In Florida, homeowner’s insurance policies that include vandalism and theft as covered perils are common. Of course, as is the case with all insurance contracts, the type of coverage you are afforded will depend on the specific language in your policy. While an insurance policy may cover one or both of these perils, generally, an insured must be able to demonstrate the requisite intent behind these acts. Thus, an act that is caused by a third party’s negligence will probably not be covered under either a vandalism claim or a theft claim because the third party did not possess the requisite state of mind to constitute vandalism. Similarly, if an individual mistakenly takes property from your home in the belief that the property belonged to them, it is unlikely that your claim will be considered theft under your homeowner’s insurance policy because the actor did not intend to commit a theft.
How do you recover on a theft claim?
Although the type of intent that must be shown will depend on the language of your specific policy, typically an insured will not be required to demonstrate criminal theft as a prerequisite to recover under a theft claim. Instead, the policyholder will usually have to show that the loss was caused by an individual that intended to permanently deprive the owner of his or her covered property. In the insurance context (i.e. civil cases), the insured will only have to demonstrate theft by the “greater weight of the evidence,” a much lower standard than the “beyond a reasonable doubt” standard applicable in criminal cases.
Although this may be oversimplifying things a bit, in many cases the insured will not have a problem demonstrating the requisite mental state. For instance, theft is often readily apparent, and many times will be followed by a police report corroborating the incident. In these cases, a homeowner with theft coverage likely will not have a problem demonstrating the requisite intent behind the incident. On the other hand, a policyholder may believe that a theft occurred but may not specifically know when or how it occurred. In these cases, whether the property is lost or stolen is a central concern for the insured as well as the insurer. However, some policies include language that allows an insured to recover under a theft claim if the property has mysteriously disappeared. Under these types of policies, the insured may not have to demonstrate that the property was taken with the intent to deprive the insured of her property because these provisions essentially create a presumption that the property that mysteriously went missing was actually stolen. For obvious reasons, under these policies recovery is much more likely.
How do you recover on a vandalism claim?
Homeowner’s policies that include vandalism or criminal mischief as covered perils typically require that the insured demonstrate another individual’s intent to destroy or deface the policyholder’s property. Again, in many instances vandalism will be readily apparent and easily demonstrated. For example, a homeowner that discovers their property has been spray painted in the middle of the night should have no problem recovering under a vandalism claim. However, often the difference between an intent to vandalize and mere negligence can be difficult to determine. Picture a situation where a homeowner discovers a baseball has come crashing through her window. Absent any additional evidence, it would be difficult to demonstrate whether the incident was the result of an accident or an intentional act. Vandalism is a broad term, encompassing many different acts. Indeed, a recent Florida court decision states that arson is a form of vandalism, and an insurance policy that specifically excludes vandalism as a covered peril necessarily excluded arson as well.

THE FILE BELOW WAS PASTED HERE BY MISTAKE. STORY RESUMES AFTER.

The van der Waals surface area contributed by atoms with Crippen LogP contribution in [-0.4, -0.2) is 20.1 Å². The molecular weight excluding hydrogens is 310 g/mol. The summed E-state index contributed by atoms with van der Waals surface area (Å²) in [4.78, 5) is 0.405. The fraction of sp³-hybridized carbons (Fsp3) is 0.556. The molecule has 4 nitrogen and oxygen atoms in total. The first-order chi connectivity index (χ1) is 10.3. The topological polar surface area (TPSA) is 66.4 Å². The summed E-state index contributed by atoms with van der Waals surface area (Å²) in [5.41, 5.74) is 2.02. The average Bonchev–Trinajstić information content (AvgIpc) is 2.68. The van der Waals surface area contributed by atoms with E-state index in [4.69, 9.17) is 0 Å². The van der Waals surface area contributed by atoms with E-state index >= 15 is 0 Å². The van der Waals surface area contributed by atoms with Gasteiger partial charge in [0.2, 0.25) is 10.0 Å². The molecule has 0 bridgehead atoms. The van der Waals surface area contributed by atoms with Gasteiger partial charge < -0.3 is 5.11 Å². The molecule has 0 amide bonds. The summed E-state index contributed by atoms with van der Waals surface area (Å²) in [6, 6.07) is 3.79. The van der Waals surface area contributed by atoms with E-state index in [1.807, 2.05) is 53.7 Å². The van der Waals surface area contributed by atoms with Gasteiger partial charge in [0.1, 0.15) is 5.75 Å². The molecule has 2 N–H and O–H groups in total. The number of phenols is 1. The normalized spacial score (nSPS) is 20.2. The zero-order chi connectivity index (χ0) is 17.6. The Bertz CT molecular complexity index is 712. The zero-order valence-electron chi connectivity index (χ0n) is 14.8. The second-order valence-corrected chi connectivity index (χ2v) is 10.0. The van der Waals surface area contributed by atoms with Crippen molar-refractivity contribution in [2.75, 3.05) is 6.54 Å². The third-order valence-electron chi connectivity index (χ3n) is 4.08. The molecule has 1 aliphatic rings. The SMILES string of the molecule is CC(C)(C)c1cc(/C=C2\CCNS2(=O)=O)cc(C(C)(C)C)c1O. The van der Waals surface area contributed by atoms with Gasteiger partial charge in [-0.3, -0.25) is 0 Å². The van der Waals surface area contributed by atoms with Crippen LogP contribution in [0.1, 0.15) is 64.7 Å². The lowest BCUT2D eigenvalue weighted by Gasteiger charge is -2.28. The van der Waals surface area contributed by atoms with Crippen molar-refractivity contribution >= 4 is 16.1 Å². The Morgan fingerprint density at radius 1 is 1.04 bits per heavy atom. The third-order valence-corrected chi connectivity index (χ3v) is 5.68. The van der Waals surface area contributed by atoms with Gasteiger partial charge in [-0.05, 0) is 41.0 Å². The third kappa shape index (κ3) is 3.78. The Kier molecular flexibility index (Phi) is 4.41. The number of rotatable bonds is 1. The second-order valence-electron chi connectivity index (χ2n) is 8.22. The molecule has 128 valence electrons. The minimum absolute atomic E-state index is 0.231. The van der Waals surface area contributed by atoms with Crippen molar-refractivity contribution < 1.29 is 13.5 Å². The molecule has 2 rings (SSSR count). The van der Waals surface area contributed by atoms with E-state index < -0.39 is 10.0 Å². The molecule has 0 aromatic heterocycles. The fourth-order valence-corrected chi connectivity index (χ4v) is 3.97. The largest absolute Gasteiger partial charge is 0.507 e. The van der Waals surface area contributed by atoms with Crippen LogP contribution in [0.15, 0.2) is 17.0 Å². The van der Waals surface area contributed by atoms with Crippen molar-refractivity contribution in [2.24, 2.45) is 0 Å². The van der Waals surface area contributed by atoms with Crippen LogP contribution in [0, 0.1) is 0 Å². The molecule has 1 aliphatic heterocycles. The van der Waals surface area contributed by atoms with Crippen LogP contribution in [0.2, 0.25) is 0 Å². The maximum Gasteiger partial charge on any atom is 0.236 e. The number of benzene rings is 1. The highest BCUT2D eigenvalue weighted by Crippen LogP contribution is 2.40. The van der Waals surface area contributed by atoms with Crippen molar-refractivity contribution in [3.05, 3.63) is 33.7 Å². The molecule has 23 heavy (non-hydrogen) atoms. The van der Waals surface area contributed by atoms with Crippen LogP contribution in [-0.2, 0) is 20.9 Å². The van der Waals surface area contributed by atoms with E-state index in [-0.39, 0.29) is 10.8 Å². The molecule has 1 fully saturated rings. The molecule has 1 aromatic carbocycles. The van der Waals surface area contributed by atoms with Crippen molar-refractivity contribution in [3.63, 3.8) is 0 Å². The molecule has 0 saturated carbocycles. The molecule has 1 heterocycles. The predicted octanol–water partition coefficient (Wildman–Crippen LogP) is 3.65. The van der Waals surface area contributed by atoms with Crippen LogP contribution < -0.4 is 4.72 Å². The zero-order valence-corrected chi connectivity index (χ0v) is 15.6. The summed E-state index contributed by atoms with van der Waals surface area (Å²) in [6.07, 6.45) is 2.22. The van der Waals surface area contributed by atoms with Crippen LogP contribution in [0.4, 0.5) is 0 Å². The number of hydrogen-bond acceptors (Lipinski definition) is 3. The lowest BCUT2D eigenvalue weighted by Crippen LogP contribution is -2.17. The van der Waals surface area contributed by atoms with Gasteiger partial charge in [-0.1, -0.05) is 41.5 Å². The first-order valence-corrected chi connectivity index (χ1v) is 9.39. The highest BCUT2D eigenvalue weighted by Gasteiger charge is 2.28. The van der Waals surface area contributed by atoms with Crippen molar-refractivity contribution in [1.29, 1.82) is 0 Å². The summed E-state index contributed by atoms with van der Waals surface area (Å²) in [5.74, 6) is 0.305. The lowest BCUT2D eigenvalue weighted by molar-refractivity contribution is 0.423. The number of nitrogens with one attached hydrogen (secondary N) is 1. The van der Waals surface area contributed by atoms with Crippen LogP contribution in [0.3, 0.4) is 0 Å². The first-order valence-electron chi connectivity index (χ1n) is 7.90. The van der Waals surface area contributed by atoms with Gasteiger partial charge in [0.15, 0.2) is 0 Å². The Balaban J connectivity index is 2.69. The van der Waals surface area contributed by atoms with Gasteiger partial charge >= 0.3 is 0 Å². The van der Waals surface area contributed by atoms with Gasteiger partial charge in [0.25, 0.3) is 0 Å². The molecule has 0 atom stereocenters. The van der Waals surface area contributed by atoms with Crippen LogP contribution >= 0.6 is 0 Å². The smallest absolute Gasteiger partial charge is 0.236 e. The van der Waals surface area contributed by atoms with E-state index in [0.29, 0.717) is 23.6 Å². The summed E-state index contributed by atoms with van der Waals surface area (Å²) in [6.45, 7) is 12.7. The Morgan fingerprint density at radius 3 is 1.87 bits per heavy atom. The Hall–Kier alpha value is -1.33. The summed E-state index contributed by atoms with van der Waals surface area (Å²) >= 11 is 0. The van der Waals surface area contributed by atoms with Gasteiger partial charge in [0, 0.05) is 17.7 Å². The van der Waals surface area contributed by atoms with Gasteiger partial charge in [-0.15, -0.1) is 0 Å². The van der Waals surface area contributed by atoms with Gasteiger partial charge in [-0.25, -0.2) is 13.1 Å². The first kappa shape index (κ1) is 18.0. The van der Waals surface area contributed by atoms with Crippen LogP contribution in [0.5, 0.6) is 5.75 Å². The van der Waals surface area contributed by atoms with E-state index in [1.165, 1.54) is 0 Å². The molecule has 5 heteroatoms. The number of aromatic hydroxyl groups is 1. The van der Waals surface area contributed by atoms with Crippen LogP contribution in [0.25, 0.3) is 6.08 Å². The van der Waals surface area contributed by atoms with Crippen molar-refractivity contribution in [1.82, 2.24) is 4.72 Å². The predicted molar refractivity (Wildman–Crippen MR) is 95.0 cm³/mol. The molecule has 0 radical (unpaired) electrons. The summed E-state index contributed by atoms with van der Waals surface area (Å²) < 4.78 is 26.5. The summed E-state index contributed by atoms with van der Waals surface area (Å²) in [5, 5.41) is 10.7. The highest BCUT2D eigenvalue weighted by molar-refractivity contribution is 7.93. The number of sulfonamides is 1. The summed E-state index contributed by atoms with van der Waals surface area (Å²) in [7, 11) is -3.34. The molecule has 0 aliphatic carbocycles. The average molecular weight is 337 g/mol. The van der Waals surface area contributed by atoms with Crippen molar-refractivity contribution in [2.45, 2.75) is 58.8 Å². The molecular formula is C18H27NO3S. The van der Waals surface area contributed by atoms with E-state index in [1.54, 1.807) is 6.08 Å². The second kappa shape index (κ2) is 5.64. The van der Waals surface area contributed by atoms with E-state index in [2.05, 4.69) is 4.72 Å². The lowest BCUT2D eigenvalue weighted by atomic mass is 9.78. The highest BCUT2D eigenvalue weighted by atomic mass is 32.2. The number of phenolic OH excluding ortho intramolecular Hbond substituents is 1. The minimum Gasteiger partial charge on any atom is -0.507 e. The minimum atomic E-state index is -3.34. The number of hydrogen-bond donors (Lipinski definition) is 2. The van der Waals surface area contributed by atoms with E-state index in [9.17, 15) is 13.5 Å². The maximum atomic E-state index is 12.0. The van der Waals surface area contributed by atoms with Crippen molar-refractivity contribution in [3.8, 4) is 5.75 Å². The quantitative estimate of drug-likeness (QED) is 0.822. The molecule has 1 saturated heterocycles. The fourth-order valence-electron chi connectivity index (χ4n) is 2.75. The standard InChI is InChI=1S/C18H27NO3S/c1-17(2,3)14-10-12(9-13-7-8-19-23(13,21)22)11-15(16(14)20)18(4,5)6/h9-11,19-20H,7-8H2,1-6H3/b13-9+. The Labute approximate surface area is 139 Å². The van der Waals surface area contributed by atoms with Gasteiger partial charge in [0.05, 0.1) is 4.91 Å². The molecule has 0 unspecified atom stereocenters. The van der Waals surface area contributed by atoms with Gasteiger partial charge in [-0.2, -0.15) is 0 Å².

What if you have been the victim of both theft and vandalism?
Occasionally vandalism claims and theft claims share some factual overlap. For instance, if a burglar breaks a window to gain access to someone’s home, this incident may give rise to a theft claim for the value of the property stolen as well as a vandalism claim for the value of the property damaged. However, an insured’s right to recover will generally still depend on the intent behind the act as well as the type of coverage afforded by your policy. Under similar facts, a Florida court held that if the claimant’s policy includes vandalism as a covered peril, but excludes theft, the insurer will only be liable to cover the damages to the structure (i.e. the broken window) but will not be liable for the stolen property. Likewise, if the policy includes theft as a covered peril, but excludes vandalism, some Florida courts hold that the insurer will only be liable for the stolen property, but not for the property that was damaged in furtherance of the theft.
To determine your rights under your insurance contract it is always necessary to evaluate your specific policy. If you are met with friction by your insurance company, you should not hesitate to contact an experienced insurance claims attorney to assist you through the claims process.
You can reach Miami Insurance Claims Lawyer J.P. Gonzalez-Sirgo by dialing his direct number at (786) 272-5841, calling the main office at (305) 461-1095, or Toll Free at 1 (866) 71-CLAIM or email Attorney Gonzalez-Sirgo directly at [email protected].
Botee v. Southern Fidelity Ins. Co., 162 So.3d 183 (Fla. 5th DCA 2015).
Allstate Ins. Co. v. Coin-O-Mat, Inc., 202 So. 2d 598 (Fla 1st DCA 1967).
Gen. Star Indem. Co. v. Zelonker, 769 So. 2d 1093 (Fla 3d DCA 2000).